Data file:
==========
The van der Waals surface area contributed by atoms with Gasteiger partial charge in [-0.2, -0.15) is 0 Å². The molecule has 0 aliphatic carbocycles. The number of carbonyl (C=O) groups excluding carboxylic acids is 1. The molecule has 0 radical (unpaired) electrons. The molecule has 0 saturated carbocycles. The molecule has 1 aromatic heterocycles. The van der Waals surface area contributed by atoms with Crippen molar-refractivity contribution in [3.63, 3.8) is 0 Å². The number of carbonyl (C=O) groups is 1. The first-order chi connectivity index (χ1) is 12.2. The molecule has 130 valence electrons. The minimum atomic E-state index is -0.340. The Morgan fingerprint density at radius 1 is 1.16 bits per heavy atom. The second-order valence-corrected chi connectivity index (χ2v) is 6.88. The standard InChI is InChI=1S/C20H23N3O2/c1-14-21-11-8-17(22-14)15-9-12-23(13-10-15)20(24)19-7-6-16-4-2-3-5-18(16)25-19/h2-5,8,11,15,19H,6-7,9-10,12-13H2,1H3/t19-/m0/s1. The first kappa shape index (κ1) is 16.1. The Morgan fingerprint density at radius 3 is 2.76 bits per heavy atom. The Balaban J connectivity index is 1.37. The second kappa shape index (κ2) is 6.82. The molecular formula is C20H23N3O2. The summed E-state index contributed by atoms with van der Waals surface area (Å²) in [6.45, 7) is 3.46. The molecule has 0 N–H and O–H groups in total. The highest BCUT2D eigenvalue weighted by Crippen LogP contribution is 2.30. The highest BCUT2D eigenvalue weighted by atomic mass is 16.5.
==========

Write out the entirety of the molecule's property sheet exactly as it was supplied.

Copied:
The van der Waals surface area contributed by atoms with Gasteiger partial charge in [-0.2, -0.15) is 0 Å². The molecule has 0 aliphatic carbocycles. The number of carbonyl (C=O) groups excluding carboxylic acids is 1. The molecule has 0 radical (unpaired) electrons. The molecule has 0 saturated carbocycles. The molecule has 1 aromatic heterocycles. The van der Waals surface area contributed by atoms with Crippen molar-refractivity contribution in [3.63, 3.8) is 0 Å². The number of carbonyl (C=O) groups is 1. The first-order chi connectivity index (χ1) is 12.2. The molecule has 130 valence electrons. The minimum atomic E-state index is -0.340. The Morgan fingerprint density at radius 1 is 1.16 bits per heavy atom. The second-order valence-corrected chi connectivity index (χ2v) is 6.88. The standard InChI is InChI=1S/C20H23N3O2/c1-14-21-11-8-17(22-14)15-9-12-23(13-10-15)20(24)19-7-6-16-4-2-3-5-18(16)25-19/h2-5,8,11,15,19H,6-7,9-10,12-13H2,1H3/t19-/m0/s1. The first kappa shape index (κ1) is 16.1. The Morgan fingerprint density at radius 3 is 2.76 bits per heavy atom. The Balaban J connectivity index is 1.37. The second kappa shape index (κ2) is 6.82. The molecular formula is C20H23N3O2. The summed E-state index contributed by atoms with van der Waals surface area (Å²) in [6.45, 7) is 3.46. The molecule has 0 N–H and O–H groups in total. The highest BCUT2D eigenvalue weighted by Crippen LogP contribution is 2.30. The highest BCUT2D eigenvalue weighted by atomic mass is 16.5.